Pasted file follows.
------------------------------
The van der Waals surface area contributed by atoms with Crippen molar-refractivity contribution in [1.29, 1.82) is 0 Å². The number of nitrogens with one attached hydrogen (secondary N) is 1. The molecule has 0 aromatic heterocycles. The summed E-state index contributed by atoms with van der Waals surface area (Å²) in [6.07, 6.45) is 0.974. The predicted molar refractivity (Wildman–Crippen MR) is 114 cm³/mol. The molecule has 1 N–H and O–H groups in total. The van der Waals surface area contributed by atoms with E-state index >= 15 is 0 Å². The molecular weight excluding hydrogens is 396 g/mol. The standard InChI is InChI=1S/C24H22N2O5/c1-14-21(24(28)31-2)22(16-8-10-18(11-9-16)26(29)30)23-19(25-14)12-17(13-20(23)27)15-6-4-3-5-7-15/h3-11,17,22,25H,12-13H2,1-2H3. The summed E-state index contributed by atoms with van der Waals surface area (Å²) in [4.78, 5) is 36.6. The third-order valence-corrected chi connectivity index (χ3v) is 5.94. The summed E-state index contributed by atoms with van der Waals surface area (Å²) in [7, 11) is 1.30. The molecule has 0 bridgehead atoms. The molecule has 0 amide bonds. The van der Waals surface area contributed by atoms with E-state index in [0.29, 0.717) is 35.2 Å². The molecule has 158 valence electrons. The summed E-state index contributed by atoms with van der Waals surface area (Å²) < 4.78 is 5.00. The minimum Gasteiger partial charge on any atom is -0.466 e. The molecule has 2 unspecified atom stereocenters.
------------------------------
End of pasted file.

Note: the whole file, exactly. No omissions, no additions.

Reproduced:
The van der Waals surface area contributed by atoms with Crippen molar-refractivity contribution in [1.29, 1.82) is 0 Å². The number of nitrogens with one attached hydrogen (secondary N) is 1. The molecule has 0 aromatic heterocycles. The summed E-state index contributed by atoms with van der Waals surface area (Å²) in [6.07, 6.45) is 0.974. The predicted molar refractivity (Wildman–Crippen MR) is 114 cm³/mol. The molecule has 1 N–H and O–H groups in total. The van der Waals surface area contributed by atoms with E-state index >= 15 is 0 Å². The molecular weight excluding hydrogens is 396 g/mol. The standard InChI is InChI=1S/C24H22N2O5/c1-14-21(24(28)31-2)22(16-8-10-18(11-9-16)26(29)30)23-19(25-14)12-17(13-20(23)27)15-6-4-3-5-7-15/h3-11,17,22,25H,12-13H2,1-2H3. The summed E-state index contributed by atoms with van der Waals surface area (Å²) in [4.78, 5) is 36.6. The third-order valence-corrected chi connectivity index (χ3v) is 5.94. The summed E-state index contributed by atoms with van der Waals surface area (Å²) in [7, 11) is 1.30. The molecule has 0 bridgehead atoms. The molecule has 0 amide bonds. The van der Waals surface area contributed by atoms with E-state index in [0.29, 0.717) is 35.2 Å². The molecule has 158 valence electrons. The summed E-state index contributed by atoms with van der Waals surface area (Å²) < 4.78 is 5.00. The minimum Gasteiger partial charge on any atom is -0.466 e. The molecule has 2 unspecified atom stereocenters.